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Case Study

Evaluation of the Cash Plus Project’s Contribution to Reducing Vulnerability amongst Adolescent Girls & Young Women to HIV in Turkana County

30 June 2021 — By Kenya Red Cross Society

The Cash Plus programme aimed to influence change in several factors that increase the vulnerability of AGYW to HIV in Turkana County. The project design promoted combination prevention programming. Biomedical, behavioural and structural interventions targeting AGYW were implemented over approximately three years, although in intermittent fashion. Over the project period, there have been considerable challenges that limited the amount of movement and momentum towards project objectives. These included delays in implementation, unsuccessful partnerships and more lately, a disruption of project implementation occasioned by the COVID-19 pandemic.
However despite these limitations, the project showed fluidity and adaptivity. Activities were adjusted to changing circumstances on the ground, both in terms of an increased understanding of the project environment, and in terms of the learning obtained from the implementation experiences.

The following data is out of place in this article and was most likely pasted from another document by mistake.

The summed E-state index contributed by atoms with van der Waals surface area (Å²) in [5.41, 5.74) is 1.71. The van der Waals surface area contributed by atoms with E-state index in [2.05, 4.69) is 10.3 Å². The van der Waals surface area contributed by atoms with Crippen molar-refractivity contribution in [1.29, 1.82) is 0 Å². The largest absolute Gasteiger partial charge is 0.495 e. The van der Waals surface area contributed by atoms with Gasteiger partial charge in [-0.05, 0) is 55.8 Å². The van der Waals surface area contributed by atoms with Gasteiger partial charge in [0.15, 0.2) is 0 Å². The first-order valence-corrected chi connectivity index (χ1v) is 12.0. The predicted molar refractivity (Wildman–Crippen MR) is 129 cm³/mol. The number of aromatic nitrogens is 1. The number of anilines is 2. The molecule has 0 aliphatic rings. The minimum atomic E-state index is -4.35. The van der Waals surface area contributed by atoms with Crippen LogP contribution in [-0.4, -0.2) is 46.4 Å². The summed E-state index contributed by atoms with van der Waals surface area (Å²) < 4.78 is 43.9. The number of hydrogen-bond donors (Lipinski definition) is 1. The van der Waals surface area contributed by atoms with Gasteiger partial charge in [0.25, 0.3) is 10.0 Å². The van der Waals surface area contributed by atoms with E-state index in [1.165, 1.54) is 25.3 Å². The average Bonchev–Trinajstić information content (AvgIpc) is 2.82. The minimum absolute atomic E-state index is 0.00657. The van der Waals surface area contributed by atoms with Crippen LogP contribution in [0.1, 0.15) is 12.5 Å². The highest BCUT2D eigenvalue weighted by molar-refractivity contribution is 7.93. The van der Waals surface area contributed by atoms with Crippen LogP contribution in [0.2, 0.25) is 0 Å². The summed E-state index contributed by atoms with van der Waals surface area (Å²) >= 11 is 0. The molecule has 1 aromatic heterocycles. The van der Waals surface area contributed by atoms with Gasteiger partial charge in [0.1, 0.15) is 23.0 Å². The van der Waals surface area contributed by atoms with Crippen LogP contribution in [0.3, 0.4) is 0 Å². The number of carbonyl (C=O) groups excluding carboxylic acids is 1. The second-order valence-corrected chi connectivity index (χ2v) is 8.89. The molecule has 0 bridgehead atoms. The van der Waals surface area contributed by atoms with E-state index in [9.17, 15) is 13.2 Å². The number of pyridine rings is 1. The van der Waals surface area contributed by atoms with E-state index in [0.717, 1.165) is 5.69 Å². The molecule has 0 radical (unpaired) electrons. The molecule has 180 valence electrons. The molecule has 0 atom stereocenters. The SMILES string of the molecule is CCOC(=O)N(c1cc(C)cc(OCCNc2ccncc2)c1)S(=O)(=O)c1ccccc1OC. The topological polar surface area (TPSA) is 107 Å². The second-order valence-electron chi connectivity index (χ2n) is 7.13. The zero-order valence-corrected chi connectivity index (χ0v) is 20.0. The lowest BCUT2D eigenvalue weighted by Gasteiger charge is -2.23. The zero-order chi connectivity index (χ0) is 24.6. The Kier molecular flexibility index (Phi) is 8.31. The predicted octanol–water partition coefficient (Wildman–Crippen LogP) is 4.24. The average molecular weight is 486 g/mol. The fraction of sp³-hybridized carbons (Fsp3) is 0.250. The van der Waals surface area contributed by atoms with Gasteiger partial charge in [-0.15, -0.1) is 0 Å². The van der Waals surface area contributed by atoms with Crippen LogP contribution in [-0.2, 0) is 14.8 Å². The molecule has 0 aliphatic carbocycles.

Overall, compared to the project in Kilifi County, the cash plus project in Turkana County achieved comparatively better results under several objectives, and demonstrated desired change through several pathways. The project had significant outcomes in reducing transactional sex among the AGYW, decreasing age-disparate sex and promoting safe sex. Demonstrable results were found in the proportion of AGYW retained in school, with the possible knock-on effects of reducing child marriages as well as age of sexual debut. Increased access to HIV testing services and STI screening, the economic empowerment sustained over the project period and life skills training provided to the AGYW and their parents, have not only impacted the self-esteem and agency of the AGYW, but created a new perception among the AGYW and the community. Through the foregoing, the project has made a significant contribution towards reducing the vulnerability of AGYW to HIV and ultimately, to a reduction of HIV infections.